I'M JUST STARTING OUT IN THIS HOBBY & AM BUILDING MY SUPERS. DO I PAINT THE INSIDE OF THE BOXES ALSO, AND IF SO, WHICH TYPE OF PAINT IS PREFERED( LATEX OR OIL BASED) THANKS.
I have built some supers, bottom boards, feeders, inner covers etc. The supers I painted on the outside with a white latex primer and then used latex house paint I had aroung here. The inner covers I tried with boiled linseed oil and the bees don't seem to mind. I think it important though to use "boiled" linseed oil because I read that the other has some toxicity. I think that I will use linseed oil on the inside of the next supers and latex on the outside next time. The inside of the Miller feeder is coated with Fiberglass Resin. Resin only and that seems to do a good job of keeping the seals for the syrup. Hope this gives you some ideas.
No, I don't paint the inside of the supers. It allows the wood to breath a bit. The bees prefer wood sides to painted sides. They will coat it with propolis anyway.
I paint only the outsides. I use primer and latex paint in the color of what I can get the best deal on. Sometimes I use just several coats of latex and skip the primer depends on the funds and what I have at the time. I am thinking of trying deck paint. What ever you use make sure there has been no insecticides added.
I agree with all the above.100% acrylic latex, on the outside only.Light colors if your summers are hot,otherwise whatever colors of quality paint you can get a good deal on.I have given up on oil based paints.They take too long to dry and even the best quality didnt hold up for me.I like to mix various colors in a 5 gallon bucket and spray paint if doing a bunch otherwise a brush is fine.My mixing usually turns up shades of grey,but one batch turned out pink,and I have been getting ribbed about the pretty pink hives.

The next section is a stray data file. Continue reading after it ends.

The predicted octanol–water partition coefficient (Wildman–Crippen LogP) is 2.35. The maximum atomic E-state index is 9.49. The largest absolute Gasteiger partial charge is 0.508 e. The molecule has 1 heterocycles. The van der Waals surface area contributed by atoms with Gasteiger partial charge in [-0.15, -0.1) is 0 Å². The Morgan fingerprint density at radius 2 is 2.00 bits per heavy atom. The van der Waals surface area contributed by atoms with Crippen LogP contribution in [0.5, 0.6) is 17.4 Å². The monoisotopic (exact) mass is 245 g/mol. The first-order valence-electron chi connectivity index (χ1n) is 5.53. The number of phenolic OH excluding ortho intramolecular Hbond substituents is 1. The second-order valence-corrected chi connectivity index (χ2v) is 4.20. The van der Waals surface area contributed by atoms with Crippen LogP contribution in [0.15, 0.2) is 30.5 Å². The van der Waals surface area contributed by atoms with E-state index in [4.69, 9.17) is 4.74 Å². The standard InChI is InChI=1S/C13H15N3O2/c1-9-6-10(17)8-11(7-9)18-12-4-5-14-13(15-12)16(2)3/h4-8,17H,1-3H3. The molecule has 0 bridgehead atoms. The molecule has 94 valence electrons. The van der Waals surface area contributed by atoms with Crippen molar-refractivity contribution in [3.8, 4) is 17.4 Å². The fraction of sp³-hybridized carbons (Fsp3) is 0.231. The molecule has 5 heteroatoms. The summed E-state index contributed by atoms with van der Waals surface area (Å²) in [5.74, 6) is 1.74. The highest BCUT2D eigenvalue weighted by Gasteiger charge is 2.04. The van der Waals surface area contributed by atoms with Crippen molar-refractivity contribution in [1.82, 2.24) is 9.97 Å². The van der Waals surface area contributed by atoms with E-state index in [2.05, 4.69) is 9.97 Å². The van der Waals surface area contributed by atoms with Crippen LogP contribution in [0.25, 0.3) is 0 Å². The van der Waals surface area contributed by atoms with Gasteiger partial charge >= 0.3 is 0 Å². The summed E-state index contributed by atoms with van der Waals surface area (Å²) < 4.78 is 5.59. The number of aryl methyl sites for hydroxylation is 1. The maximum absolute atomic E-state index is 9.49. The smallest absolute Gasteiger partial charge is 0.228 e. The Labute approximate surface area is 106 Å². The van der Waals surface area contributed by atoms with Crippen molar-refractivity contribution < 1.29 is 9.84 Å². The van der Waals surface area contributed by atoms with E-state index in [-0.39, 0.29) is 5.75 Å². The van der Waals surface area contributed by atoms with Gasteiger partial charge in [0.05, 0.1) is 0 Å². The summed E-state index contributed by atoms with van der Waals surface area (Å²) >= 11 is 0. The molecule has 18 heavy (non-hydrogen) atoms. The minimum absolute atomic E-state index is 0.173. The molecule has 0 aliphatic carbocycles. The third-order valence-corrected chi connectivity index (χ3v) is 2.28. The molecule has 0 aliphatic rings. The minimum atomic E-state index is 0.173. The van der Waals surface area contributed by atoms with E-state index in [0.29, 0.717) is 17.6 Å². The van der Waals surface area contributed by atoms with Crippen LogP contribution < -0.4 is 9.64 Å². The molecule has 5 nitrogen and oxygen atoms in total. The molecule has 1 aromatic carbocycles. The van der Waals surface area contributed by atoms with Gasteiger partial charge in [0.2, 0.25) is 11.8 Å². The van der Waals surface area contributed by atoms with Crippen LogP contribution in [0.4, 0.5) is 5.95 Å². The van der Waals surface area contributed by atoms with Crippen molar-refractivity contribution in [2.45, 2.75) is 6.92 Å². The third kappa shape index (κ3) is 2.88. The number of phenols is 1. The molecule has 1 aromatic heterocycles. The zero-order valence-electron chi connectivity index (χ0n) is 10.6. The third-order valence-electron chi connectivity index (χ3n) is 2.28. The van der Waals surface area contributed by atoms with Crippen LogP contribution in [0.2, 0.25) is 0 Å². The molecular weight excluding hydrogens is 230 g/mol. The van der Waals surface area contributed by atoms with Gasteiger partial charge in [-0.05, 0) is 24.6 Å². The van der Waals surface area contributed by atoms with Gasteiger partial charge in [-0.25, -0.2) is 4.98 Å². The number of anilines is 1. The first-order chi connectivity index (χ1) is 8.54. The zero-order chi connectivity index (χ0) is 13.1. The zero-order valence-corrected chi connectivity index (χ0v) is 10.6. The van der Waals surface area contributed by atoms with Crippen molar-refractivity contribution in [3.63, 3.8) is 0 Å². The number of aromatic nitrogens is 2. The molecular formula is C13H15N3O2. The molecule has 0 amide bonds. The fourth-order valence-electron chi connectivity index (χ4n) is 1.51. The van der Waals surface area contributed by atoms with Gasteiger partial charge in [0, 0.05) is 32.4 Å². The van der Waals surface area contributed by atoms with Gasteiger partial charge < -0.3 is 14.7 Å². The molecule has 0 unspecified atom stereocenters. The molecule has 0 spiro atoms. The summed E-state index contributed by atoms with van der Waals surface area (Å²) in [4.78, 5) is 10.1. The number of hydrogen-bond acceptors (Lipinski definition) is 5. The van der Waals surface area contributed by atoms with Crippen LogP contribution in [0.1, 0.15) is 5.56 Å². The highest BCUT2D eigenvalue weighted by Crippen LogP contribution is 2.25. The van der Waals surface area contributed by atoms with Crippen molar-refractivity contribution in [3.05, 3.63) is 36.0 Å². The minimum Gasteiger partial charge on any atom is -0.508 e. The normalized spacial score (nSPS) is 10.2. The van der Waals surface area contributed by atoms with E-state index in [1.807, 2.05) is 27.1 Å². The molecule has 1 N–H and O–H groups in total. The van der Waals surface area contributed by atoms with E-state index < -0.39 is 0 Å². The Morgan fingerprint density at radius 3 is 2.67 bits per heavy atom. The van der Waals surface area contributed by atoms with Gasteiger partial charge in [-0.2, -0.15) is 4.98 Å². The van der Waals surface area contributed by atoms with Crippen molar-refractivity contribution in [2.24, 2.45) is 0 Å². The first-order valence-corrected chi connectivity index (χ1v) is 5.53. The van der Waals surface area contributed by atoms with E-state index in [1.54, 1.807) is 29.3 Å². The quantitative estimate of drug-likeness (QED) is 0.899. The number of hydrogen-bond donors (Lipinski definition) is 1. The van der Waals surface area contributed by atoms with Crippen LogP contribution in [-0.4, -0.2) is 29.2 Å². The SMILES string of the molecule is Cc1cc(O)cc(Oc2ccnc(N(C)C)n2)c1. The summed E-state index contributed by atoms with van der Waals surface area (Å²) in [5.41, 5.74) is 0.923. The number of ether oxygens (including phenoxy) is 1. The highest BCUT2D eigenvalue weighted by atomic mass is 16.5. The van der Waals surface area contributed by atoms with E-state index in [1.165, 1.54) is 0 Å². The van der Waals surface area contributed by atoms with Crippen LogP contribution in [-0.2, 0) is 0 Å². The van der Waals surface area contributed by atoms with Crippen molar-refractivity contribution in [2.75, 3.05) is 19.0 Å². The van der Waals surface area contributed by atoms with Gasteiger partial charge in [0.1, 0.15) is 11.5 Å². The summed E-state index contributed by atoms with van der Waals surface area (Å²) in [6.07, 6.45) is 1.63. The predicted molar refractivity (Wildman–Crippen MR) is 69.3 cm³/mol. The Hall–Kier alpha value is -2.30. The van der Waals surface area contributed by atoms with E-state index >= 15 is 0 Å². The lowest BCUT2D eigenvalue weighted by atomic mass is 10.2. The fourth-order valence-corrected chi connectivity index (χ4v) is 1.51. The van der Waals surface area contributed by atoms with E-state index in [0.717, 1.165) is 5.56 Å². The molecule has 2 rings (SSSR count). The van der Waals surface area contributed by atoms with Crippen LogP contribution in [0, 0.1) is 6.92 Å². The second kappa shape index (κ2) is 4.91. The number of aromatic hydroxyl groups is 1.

As everyone above says, only paint the outside.
If you REALLY want to protect the whole hive, you make a dipping/melting tank and use parafin and gum resin and dip the boxes. I've never done it but everyone who does it loves it.
Newbie here...Per instructions from several books I coated my boxes inside and out with copper napthanate, which is a wood preserver. It turned the boxes a light green... Should I still paint them, or can I leave them unpainted? I live in Washington D.C. area, our summers are hot and humid...
For you guys who like to use latex paint.
Stack your wooden ware about head high and use a paint roller.
Much faster then a brush.
>Newbie here...Per instructions from several books I coated my boxes inside and out with copper napthanate, which is a wood preserver. It turned the boxes a light green... Should I still paint them, or can I leave them unpainted?
I consider a hive to be a food container. I have doubts about painting the inside of a hive with anything I wouldn't chew or eat. Copper Napthanate is not in that category.
Personally, I wouldn't put CN any on a hive and if I inherited any with it on them, I would probably use them for kindling. But that's just me.
Since you probably aren't going to do that, I don't know what would be better. I suppose you could paint them inside to try to keep the Copper Napthanate away from the bees.